There should be no pressure to buy one of those idiotic cards for someone with a shitty poem in it, or feel terrible about yourself because nobody gave you one and sit on a couch with a tub of ice cream or a 6 pack of beer to mope. (If you just like beer or ice cream, go right ahead).
That just means you’re one of the golden ones.
The one thing that will continue to rankle me is society attempting to convince people that relationships are somehow necessitous to their very existence, and damaging their self-esteem completely in the process. (Been there, and gotten out of it. So can you.)
Valentine’s Day is for the birds. [And NOT in the way John Donne wrote for a man whose name sounds suspiciously like Emperor Palpatine.]
I know you agree with me. Search your feelings. You know it to be true.
Spend some time with the person or people you love today. They don’t have to be real.
Someone I genuinely hope makes good sales this February 14th? Condom companies.
This VD, practise safe sex. Prevent the other VD.
And because the amazing Messrs. McCartney and Lennon say it better than I ever could, enjoy:
At the time I’ve begun writing this post, I am exactly ten days away from what is supposed to be a milestone in one’s life. My ‘coming-of-age’, my so-called transition into adulthood. Except I don’t think it’s birthday-related, it’s a very gradual thing. In some ways, I’ve been an adult (although who really knows what connotations the word ‘adult’ even holds anymore?) for a while, and in others, I shall remain a child till I die. Arguing semantics is pointless, so I shall move on.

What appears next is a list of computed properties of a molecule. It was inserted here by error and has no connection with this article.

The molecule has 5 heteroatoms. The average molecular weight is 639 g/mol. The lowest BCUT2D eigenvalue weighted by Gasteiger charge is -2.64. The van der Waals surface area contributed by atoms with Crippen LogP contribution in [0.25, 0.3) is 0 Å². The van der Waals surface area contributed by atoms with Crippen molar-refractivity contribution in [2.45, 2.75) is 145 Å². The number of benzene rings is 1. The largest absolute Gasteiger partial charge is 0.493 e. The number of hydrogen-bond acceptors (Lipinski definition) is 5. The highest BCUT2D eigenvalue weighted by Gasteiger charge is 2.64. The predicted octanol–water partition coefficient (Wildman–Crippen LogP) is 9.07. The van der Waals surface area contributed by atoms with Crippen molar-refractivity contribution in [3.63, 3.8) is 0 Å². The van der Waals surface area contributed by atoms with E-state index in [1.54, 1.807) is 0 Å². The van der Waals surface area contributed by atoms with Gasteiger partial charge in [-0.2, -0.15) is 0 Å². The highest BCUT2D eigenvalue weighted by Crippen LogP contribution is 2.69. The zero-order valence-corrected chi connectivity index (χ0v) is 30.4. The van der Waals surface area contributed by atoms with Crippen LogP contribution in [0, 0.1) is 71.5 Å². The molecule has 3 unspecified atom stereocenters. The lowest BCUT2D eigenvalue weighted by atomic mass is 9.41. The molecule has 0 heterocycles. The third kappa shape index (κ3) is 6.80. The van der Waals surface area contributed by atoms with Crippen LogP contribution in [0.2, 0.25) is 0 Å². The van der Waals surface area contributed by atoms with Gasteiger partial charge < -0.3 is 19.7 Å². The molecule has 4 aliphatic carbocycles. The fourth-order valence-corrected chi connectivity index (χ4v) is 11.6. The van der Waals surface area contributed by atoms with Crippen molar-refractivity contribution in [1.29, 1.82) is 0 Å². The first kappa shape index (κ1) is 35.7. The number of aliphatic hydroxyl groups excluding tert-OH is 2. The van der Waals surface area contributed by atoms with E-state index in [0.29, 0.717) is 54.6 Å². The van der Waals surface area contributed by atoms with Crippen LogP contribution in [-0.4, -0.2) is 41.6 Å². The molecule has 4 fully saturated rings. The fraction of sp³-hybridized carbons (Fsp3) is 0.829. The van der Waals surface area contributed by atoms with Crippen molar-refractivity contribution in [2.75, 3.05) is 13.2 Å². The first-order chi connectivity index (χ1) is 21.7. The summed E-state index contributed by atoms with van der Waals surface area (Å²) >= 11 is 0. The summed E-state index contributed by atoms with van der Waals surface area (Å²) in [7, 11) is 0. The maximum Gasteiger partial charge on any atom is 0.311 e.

Before I turned 18, I had all sorts of things in mind for myself, my life, and, generally speaking, where I saw myself, ‘x’ years from now.
At the risk of sounding like a prematurely middle-aged, disgruntled old man, I was a young girl then, full of hopes and dreams and all sorts of wishes that I wanted to fulfil, unfettered by anything that came my way. There’s a kind of mental freedom and peace that comes only with childhood and youth, the kind you can see in children’s shining eyes as they run out to play, or even just smile.
It’s a kind that,unfortunately, is extremely fragile.
Personally, I singularly admire people who have been able to keep their childlike innocence intact as they’ve grown older – it’s one way to keep yourself sane. ( A great-aunt of mine still enjoys playing on swing sets and eating ice-cream as sloppily as she feels like, or just laughing at anything even remotely funny, and she’s one of the happiest people I know.)
18-year-old me wrote to herself, three years ago, about how she hated being the fat cow everybody made fun of, about being a doormat and generally being laughed at, and I’m proud of the fact that two out of those three are problems I no longer face, because I chose to do something about them, however slowly I may have done it notwithstanding.
19-year old me wrote something, too. Except it wasn’t remotely sad, perhaps a little pensive, and ridden with regular old teenage-angst, but in a great way. As I reread what I wrote back then, I’m pretty jealous of Anu at 19, sipping her wine and enjoying her music in complete peace and quiet. I still like to spend my weekends that way, but while the ‘quiet’ is there, I’m not so sure about the peace. Perhaps the lunatic is in my head.
There were all sorts of ‘things’ I hadn’t done, stuff I generally treated like a to-do list. Now that I’m ‘done’, so to speak, with most of them, I wish there had been some way to let my 19-year-old self know that it was nice, sure, but not as earth-shattering as she thought it would be, that all those things come and go, and aren’t really a big deal. Or even a small one.